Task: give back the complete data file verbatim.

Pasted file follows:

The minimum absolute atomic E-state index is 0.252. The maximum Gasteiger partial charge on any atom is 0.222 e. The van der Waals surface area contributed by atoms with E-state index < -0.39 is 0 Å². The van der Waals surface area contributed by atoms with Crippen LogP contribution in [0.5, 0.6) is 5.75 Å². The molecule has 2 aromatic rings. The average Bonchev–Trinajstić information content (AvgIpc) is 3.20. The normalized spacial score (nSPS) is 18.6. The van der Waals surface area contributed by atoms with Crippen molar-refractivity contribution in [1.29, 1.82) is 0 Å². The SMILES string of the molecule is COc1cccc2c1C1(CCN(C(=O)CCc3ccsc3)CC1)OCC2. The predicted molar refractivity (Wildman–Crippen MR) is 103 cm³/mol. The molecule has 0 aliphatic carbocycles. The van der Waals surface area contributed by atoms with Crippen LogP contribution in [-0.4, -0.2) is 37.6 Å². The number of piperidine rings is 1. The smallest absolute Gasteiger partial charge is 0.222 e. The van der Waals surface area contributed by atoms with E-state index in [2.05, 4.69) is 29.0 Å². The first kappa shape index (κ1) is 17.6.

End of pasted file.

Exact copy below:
The minimum absolute atomic E-state index is 0.252. The maximum Gasteiger partial charge on any atom is 0.222 e. The van der Waals surface area contributed by atoms with E-state index < -0.39 is 0 Å². The van der Waals surface area contributed by atoms with Crippen LogP contribution in [0.5, 0.6) is 5.75 Å². The molecule has 2 aromatic rings. The average Bonchev–Trinajstić information content (AvgIpc) is 3.20. The normalized spacial score (nSPS) is 18.6. The van der Waals surface area contributed by atoms with Crippen molar-refractivity contribution in [1.29, 1.82) is 0 Å². The SMILES string of the molecule is COc1cccc2c1C1(CCN(C(=O)CCc3ccsc3)CC1)OCC2. The predicted molar refractivity (Wildman–Crippen MR) is 103 cm³/mol. The molecule has 0 aliphatic carbocycles. The van der Waals surface area contributed by atoms with Crippen LogP contribution in [-0.4, -0.2) is 37.6 Å². The number of piperidine rings is 1. The smallest absolute Gasteiger partial charge is 0.222 e. The van der Waals surface area contributed by atoms with E-state index in [2.05, 4.69) is 29.0 Å². The first kappa shape index (κ1) is 17.6.